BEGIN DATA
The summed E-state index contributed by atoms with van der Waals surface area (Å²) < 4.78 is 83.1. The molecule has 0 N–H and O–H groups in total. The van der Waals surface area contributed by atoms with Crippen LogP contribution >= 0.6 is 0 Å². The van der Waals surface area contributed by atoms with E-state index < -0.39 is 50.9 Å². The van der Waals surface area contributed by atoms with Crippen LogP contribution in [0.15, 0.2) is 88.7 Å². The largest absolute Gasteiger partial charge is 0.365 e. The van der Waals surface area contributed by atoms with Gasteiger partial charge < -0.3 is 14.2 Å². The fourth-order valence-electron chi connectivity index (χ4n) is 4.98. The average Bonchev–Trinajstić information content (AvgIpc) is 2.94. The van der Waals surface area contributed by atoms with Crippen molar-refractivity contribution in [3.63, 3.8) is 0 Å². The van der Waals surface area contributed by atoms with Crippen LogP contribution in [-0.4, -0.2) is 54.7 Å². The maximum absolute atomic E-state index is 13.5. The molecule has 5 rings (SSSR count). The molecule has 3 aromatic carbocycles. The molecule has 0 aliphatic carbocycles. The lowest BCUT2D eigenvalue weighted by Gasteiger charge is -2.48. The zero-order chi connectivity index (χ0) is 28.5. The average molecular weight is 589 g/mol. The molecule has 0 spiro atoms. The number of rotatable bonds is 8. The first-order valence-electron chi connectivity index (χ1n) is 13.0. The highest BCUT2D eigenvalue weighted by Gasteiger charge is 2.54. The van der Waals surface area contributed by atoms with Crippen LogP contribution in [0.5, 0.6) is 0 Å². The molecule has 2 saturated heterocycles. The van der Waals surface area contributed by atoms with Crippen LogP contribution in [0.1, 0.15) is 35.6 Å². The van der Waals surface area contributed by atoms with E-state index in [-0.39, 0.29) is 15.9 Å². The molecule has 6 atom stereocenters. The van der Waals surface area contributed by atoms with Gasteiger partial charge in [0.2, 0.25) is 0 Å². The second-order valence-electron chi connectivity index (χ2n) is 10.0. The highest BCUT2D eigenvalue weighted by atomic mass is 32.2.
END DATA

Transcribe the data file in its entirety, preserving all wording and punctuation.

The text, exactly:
The summed E-state index contributed by atoms with van der Waals surface area (Å²) < 4.78 is 83.1. The molecule has 0 N–H and O–H groups in total. The van der Waals surface area contributed by atoms with Crippen LogP contribution >= 0.6 is 0 Å². The van der Waals surface area contributed by atoms with E-state index < -0.39 is 50.9 Å². The van der Waals surface area contributed by atoms with Crippen LogP contribution in [0.15, 0.2) is 88.7 Å². The largest absolute Gasteiger partial charge is 0.365 e. The van der Waals surface area contributed by atoms with Gasteiger partial charge < -0.3 is 14.2 Å². The fourth-order valence-electron chi connectivity index (χ4n) is 4.98. The average Bonchev–Trinajstić information content (AvgIpc) is 2.94. The van der Waals surface area contributed by atoms with Crippen molar-refractivity contribution in [3.63, 3.8) is 0 Å². The van der Waals surface area contributed by atoms with Crippen LogP contribution in [-0.4, -0.2) is 54.7 Å². The maximum absolute atomic E-state index is 13.5. The molecule has 5 rings (SSSR count). The molecule has 3 aromatic carbocycles. The molecule has 0 aliphatic carbocycles. The lowest BCUT2D eigenvalue weighted by Gasteiger charge is -2.48. The zero-order chi connectivity index (χ0) is 28.5. The average molecular weight is 589 g/mol. The molecule has 0 spiro atoms. The number of rotatable bonds is 8. The first-order valence-electron chi connectivity index (χ1n) is 13.0. The highest BCUT2D eigenvalue weighted by Gasteiger charge is 2.54. The van der Waals surface area contributed by atoms with Crippen LogP contribution in [0.5, 0.6) is 0 Å². The molecule has 2 saturated heterocycles. The van der Waals surface area contributed by atoms with Crippen LogP contribution in [0.1, 0.15) is 35.6 Å². The van der Waals surface area contributed by atoms with E-state index in [-0.39, 0.29) is 15.9 Å². The molecule has 6 atom stereocenters. The van der Waals surface area contributed by atoms with Gasteiger partial charge in [0.2, 0.25) is 0 Å². The second-order valence-electron chi connectivity index (χ2n) is 10.0. The highest BCUT2D eigenvalue weighted by atomic mass is 32.2.